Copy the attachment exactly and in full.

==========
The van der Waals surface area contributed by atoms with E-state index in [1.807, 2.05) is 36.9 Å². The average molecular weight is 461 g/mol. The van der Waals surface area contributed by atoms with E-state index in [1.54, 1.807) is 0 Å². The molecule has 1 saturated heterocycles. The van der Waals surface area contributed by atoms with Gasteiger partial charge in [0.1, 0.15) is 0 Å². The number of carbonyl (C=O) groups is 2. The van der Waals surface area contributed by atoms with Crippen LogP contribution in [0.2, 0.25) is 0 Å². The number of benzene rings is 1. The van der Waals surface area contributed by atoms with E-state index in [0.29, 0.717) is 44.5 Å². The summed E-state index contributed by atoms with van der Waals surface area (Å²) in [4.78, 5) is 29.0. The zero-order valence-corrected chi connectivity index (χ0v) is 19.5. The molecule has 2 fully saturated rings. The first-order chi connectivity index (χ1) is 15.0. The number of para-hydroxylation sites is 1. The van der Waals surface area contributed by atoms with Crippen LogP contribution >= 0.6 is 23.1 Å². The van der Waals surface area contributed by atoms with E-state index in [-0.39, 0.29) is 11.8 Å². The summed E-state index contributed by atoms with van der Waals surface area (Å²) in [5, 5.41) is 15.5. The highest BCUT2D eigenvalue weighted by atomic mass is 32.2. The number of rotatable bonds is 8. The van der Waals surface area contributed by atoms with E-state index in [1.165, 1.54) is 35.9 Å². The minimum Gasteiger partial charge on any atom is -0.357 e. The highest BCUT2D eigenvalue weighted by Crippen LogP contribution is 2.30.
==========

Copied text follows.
The van der Waals surface area contributed by atoms with E-state index in [1.807, 2.05) is 36.9 Å². The average molecular weight is 461 g/mol. The van der Waals surface area contributed by atoms with E-state index in [1.54, 1.807) is 0 Å². The molecule has 1 saturated heterocycles. The van der Waals surface area contributed by atoms with Gasteiger partial charge in [0.1, 0.15) is 0 Å². The number of carbonyl (C=O) groups is 2. The van der Waals surface area contributed by atoms with Crippen LogP contribution in [0.2, 0.25) is 0 Å². The number of benzene rings is 1. The van der Waals surface area contributed by atoms with E-state index in [0.29, 0.717) is 44.5 Å². The summed E-state index contributed by atoms with van der Waals surface area (Å²) in [4.78, 5) is 29.0. The zero-order valence-corrected chi connectivity index (χ0v) is 19.5. The molecule has 2 fully saturated rings. The first-order chi connectivity index (χ1) is 15.0. The number of para-hydroxylation sites is 1. The van der Waals surface area contributed by atoms with Crippen LogP contribution >= 0.6 is 23.1 Å². The van der Waals surface area contributed by atoms with E-state index in [-0.39, 0.29) is 11.8 Å². The summed E-state index contributed by atoms with van der Waals surface area (Å²) in [5, 5.41) is 15.5. The highest BCUT2D eigenvalue weighted by atomic mass is 32.2. The number of rotatable bonds is 8. The van der Waals surface area contributed by atoms with E-state index in [1.165, 1.54) is 35.9 Å². The minimum Gasteiger partial charge on any atom is -0.357 e. The highest BCUT2D eigenvalue weighted by Crippen LogP contribution is 2.30.